AACR Grant Supports Glioblastoma Research

Glioblastoma is an aggressive form of brain cancer. Less than 5 percent of patients diagnosed with this cancer type will survive for five years or more.  

Glioblastoma is notoriously difficult to treat, and new avenues for diagnosis and treatment are urgently needed. In 2016, an American Association for Cancer Research (AACR) grant was awarded to Yi Fan, MD, PhD, of the University of Pennsylvania, who is exploring the concept of vascular detransformation as a way to inhibit tumor growth. 

Fan’s award, the AACR Judah Folkman Career Development Award for Angiogenesis Research, represents a joint effort to encourage and support a junior faculty researcher to conduct tumor angiogenesis research and to establish a successful career path in this field. In a recent interview, Fan discussed the ongoing impact this award has on his research group’s glioblastoma research initiatives: 

What has inspired you to focus on glioblastoma research? 

Yi Fan
Yi Fan, MD, PhD

Many years ago when I was a medical student in Shanghai, I witnessed the cruelty by which cancer destroys entire families. I still remember a lovely young kid who suffered sorely from a brain tumor and the frustration I felt because there was barely anything I could do. Since then, I have made a lifetime commitment to the battle of fighting cancer. I later enrolled in a graduate program at the Cleveland Clinic, where I worked with Drs. Paul Fox and Jeremy Rich. Their visionary work inspired me to pursue an academic career and conduct cancer research with a focus on glioblastoma, the most lethal type of brain cancer. 

What has been the impact of your AACR Judah Folkman Career Development Award on your career?  

The AACR Judah Folkman Career Development Award offered me exciting opportunities to develop my scientific career. The initial results generated from this awarded project were published in JCINature CommunicationsScience Translational Medicine, and Nature Cancer, and led to additional funding including two R01 grants from the National Institutes of Health and several other foundation awards. In addition, this award enhanced the visibility of our research and helped me recruit several talented graduate students and postdoc fellows. 

How important to you, at that stage of your career, was the award? Did it allow you to do things you might not otherwise have done? 

I was honored to receive the Judah Folkman Award from AACR as a junior faculty member because Dr. Folkman had been my hero—a pioneer of angiogenesis research. This award provided flexible funding that allowed me to explore an unconventional angle of antivascular therapy; namely, targeting genetic endothelial transformation, in contrast to conventional studies focusing on angiogenic factors. It is hard for a junior scientist to acquire traditional funds for a high-risk, but potentially impactful, research project. The Judah Folkman Award provided me a unique avenue to pursue this research idea.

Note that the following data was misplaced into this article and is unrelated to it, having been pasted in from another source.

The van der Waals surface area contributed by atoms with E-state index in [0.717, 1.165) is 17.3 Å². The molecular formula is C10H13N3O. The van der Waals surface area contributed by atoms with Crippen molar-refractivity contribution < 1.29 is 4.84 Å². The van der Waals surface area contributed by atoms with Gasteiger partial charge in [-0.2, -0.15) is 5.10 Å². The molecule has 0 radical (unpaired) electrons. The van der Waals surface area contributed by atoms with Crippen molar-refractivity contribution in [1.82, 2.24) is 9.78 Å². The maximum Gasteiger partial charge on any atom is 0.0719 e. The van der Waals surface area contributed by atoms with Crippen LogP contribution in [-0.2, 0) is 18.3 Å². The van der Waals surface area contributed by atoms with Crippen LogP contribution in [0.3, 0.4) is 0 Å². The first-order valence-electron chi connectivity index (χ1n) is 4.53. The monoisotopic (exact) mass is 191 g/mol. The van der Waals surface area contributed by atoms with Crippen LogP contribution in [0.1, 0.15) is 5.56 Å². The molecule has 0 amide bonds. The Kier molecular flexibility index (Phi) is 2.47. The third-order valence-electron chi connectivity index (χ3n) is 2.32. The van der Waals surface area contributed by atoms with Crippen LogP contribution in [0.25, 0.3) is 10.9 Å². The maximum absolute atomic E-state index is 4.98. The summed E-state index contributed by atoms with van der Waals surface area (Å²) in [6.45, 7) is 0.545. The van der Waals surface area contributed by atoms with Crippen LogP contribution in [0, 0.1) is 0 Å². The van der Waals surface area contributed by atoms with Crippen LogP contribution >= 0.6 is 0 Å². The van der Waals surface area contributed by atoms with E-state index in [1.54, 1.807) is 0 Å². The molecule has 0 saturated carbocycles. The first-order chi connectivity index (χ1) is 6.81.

What do you consider the most important scientific advances made, at least in part, because of your AACR Judah Folkman Career Development Award grant?  

The Judah Folkman Award helped us develop a new therapeutic concept, namely, vascular detransformation, to combat cancer. The central idea is that tumor-associated endothelial cells acquire plasticity-mediated genetic reprogramming, leading to aberrant vascularitytumor immunosuppression, and tumor resistance to anti-VEGF treatment and chemotherapy. We hope that, compared to conventional antivascular therapy that targets angiogenic factors, vascular detransformation may serve as a next-generation strategy as either monotherapy or in combination with chemoradiation or immunotherapy for cancer treatment. 

How do you foresee the findings from your AACR Career Development Award impacting patients in the near and long-term future? 

Built on the key findings from my Judah Folkman Award, we have screened the whole kinome and genome to identify therapeutic targets for vascular detransformation. One of these targets is Pak4, which reprograms the tumor vascular microenvironment and drives glioblastoma resistance to immunotherapy. We plan to initiate related clinical trials for human patients with glioblastoma and expect that Pak4 inhibition will improve the efficacy of T cell-based immunotherapy (such as chimeric antigen receptor (CAR) T-cell therapy). In the long-term future, we will test more of the identified targets and develop small- or big-molecule drugs to target vascular transformation and translate the findings into human clinic.  

Since 1993, the AACR grants program has contributed to the development of new and improved approaches to cancer treatment and cure. What is your vision for the future of glioblastoma research? What areas of glioblastoma research remain underfunded? 

I appreciate the tremendous effort made by the AACR to support cancer research, including their generous support of early-stage scientists. As for glioblastoma research, future success may rely on the deep understanding of tumor complexity, plasticity, and immunity and their spatiotemporal regulation, which will ensure we develop integrated, effective therapeutic approaches. I think that the multidimensional interaction between tumor stroma, immune cells, and neoplastic cells is central to tumorigenesis and immune escape, representing a potentially key node for clinical intervention, which is, however, an underfunded field. Finally, as glioblastoma is one of most deadly human cancer types, the findings from glioblastoma research will provide important clues that can also contribute to treatment advances in a variety of solid tumors, particularly those immunological cold tumors such as pancreatic and prostate cancers.